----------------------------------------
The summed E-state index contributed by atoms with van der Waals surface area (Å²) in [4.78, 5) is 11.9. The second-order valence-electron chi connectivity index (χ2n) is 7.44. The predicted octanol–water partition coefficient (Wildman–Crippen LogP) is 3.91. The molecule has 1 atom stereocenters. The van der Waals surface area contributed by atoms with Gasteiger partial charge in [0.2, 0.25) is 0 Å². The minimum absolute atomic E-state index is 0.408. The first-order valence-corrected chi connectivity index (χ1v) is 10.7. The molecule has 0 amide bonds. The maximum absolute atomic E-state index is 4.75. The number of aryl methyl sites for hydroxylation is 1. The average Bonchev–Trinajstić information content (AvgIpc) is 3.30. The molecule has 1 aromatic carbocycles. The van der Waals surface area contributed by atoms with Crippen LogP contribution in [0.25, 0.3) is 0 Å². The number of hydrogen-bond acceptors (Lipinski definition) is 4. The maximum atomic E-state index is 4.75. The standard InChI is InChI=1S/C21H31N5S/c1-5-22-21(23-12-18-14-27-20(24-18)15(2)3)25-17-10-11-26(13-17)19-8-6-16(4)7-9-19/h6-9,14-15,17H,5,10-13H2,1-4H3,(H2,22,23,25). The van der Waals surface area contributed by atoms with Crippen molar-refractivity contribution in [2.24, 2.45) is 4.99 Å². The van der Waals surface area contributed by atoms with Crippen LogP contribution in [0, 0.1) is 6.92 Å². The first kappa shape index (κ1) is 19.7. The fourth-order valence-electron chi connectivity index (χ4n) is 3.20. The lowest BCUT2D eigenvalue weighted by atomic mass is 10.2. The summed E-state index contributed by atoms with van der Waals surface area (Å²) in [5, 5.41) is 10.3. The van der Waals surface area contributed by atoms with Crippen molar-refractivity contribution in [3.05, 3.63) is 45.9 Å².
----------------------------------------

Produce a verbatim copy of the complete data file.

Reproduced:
The summed E-state index contributed by atoms with van der Waals surface area (Å²) in [4.78, 5) is 11.9. The second-order valence-electron chi connectivity index (χ2n) is 7.44. The predicted octanol–water partition coefficient (Wildman–Crippen LogP) is 3.91. The molecule has 1 atom stereocenters. The van der Waals surface area contributed by atoms with Gasteiger partial charge in [0.2, 0.25) is 0 Å². The minimum absolute atomic E-state index is 0.408. The first-order valence-corrected chi connectivity index (χ1v) is 10.7. The molecule has 0 amide bonds. The maximum absolute atomic E-state index is 4.75. The number of aryl methyl sites for hydroxylation is 1. The average Bonchev–Trinajstić information content (AvgIpc) is 3.30. The molecule has 1 aromatic carbocycles. The van der Waals surface area contributed by atoms with Crippen LogP contribution in [0.25, 0.3) is 0 Å². The number of hydrogen-bond acceptors (Lipinski definition) is 4. The maximum atomic E-state index is 4.75. The standard InChI is InChI=1S/C21H31N5S/c1-5-22-21(23-12-18-14-27-20(24-18)15(2)3)25-17-10-11-26(13-17)19-8-6-16(4)7-9-19/h6-9,14-15,17H,5,10-13H2,1-4H3,(H2,22,23,25). The van der Waals surface area contributed by atoms with Crippen molar-refractivity contribution in [2.24, 2.45) is 4.99 Å². The van der Waals surface area contributed by atoms with Crippen LogP contribution in [0, 0.1) is 6.92 Å². The first kappa shape index (κ1) is 19.7. The fourth-order valence-electron chi connectivity index (χ4n) is 3.20. The lowest BCUT2D eigenvalue weighted by atomic mass is 10.2. The summed E-state index contributed by atoms with van der Waals surface area (Å²) in [5, 5.41) is 10.3. The van der Waals surface area contributed by atoms with Crippen molar-refractivity contribution in [3.05, 3.63) is 45.9 Å².